The court had ruled that unlike other states, where it’s illegal to view child porn, Oregon makes viewing child porn illegal only if someone pays for it.
The court said simply looking at photos on a website does not mean a person “possessed” the photos.
Justice Department spokesman Tony Green said that the proposed legislation will look to alter the legal definition of "possess" and "control" when it comes to online activity.
"In today's Internet technology, you can view and you can manipulate and you can send to other people documents without necessarily ever having them on your hard drive,” Green said.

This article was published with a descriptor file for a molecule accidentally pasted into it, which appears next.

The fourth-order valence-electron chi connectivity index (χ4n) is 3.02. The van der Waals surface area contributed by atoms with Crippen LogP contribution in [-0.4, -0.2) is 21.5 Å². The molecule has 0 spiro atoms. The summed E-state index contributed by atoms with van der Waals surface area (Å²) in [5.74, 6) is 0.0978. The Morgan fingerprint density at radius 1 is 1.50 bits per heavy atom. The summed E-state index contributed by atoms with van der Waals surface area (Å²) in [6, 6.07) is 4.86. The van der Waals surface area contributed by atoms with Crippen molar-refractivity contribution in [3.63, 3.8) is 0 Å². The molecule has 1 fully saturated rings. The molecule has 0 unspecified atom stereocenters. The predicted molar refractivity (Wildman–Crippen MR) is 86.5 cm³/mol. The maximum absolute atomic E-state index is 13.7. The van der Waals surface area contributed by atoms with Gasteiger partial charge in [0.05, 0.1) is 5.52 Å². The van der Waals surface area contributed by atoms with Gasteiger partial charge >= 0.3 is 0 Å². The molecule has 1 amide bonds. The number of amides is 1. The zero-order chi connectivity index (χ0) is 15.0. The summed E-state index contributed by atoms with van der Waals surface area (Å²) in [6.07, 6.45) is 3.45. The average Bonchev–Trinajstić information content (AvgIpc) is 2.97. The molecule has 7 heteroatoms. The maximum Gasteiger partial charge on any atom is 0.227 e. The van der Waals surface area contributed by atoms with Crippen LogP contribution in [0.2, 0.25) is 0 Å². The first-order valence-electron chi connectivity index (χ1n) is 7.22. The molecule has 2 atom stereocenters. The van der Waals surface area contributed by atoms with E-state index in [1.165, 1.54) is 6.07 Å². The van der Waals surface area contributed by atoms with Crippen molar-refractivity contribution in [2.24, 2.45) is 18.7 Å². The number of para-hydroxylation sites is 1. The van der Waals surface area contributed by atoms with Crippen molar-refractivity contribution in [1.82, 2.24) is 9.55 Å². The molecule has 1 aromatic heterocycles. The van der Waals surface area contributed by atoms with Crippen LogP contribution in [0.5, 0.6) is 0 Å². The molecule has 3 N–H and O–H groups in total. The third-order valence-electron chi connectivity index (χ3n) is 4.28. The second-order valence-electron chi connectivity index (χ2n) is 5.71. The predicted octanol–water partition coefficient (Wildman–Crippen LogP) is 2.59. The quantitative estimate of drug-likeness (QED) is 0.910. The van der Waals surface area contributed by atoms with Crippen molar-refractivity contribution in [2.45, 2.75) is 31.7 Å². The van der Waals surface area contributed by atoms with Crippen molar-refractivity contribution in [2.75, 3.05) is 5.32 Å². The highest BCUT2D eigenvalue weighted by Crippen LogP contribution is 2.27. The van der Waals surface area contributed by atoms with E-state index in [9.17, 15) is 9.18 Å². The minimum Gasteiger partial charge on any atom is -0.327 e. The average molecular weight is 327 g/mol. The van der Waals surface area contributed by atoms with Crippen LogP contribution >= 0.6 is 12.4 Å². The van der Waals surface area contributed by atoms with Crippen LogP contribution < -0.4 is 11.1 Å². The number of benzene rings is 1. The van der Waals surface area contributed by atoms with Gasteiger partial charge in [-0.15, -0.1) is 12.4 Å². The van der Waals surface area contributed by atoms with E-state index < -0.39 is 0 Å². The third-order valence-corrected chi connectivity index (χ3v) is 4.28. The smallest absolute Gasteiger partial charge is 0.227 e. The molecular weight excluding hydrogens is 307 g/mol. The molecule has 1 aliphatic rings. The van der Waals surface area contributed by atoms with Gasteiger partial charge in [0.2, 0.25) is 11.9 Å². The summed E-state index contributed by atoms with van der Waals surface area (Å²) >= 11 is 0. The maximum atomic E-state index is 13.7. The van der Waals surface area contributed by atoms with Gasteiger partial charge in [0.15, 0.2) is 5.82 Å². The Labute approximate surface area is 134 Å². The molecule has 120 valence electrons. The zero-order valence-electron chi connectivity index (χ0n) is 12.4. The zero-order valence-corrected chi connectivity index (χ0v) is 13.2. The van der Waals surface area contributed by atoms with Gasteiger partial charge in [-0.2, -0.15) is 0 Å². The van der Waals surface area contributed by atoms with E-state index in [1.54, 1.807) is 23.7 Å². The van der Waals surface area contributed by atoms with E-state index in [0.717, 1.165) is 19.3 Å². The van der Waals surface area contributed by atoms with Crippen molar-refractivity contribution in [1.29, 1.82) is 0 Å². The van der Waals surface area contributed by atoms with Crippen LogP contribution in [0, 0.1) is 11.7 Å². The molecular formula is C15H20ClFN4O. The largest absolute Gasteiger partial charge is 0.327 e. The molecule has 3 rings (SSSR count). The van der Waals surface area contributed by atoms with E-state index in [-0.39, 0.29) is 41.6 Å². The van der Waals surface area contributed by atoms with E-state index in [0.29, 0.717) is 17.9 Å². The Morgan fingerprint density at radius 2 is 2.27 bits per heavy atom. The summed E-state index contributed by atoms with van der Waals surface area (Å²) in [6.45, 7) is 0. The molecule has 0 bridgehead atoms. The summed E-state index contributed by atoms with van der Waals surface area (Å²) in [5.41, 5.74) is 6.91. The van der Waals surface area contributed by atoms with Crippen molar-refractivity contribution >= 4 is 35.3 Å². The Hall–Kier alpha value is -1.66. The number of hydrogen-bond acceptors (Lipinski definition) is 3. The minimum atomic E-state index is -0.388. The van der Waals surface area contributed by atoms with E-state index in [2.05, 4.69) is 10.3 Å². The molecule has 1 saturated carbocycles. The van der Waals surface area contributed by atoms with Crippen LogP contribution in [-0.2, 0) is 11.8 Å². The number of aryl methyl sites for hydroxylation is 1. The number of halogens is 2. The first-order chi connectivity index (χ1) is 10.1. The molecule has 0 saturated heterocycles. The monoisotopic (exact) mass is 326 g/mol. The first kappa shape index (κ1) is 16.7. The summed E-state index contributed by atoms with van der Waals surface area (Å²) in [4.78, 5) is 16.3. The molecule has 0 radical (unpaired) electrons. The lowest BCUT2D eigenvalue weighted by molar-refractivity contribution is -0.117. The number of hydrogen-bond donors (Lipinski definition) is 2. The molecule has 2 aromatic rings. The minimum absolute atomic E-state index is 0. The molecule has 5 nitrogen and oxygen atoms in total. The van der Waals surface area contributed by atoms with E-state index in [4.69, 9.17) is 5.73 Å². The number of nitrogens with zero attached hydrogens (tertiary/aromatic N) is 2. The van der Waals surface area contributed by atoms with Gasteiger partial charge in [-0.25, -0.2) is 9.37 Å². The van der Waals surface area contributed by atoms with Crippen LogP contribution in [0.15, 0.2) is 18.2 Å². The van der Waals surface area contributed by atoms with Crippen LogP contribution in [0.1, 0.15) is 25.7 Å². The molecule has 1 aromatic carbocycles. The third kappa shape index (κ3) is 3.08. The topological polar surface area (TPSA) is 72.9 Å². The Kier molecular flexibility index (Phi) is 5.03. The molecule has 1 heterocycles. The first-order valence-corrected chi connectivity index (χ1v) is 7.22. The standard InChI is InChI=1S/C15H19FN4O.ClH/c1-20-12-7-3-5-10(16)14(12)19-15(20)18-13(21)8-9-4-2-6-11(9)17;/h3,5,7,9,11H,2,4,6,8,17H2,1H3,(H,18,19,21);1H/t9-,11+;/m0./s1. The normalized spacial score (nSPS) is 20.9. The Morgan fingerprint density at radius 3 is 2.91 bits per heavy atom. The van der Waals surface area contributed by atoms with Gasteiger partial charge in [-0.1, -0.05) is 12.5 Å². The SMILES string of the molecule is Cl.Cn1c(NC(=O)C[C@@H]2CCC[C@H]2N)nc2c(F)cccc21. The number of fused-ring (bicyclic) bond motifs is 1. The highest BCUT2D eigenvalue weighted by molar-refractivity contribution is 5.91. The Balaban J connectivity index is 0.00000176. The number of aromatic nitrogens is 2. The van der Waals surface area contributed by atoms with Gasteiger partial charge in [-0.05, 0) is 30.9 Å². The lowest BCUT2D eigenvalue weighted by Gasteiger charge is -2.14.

“Our belief is, that still amounts to control or possession. But, we need to clarify the statute to make sure that is the case."
Green added they are still early in the process, so he could not say which lawmakers have shown interest in backing such a proposal.
Various officials and child-advocacy groups such as the ASACP have spoken out against the ruling saying that the court’s decision fails to protect children from online porn and that many pedophiles have access to child porn without having to pay for it.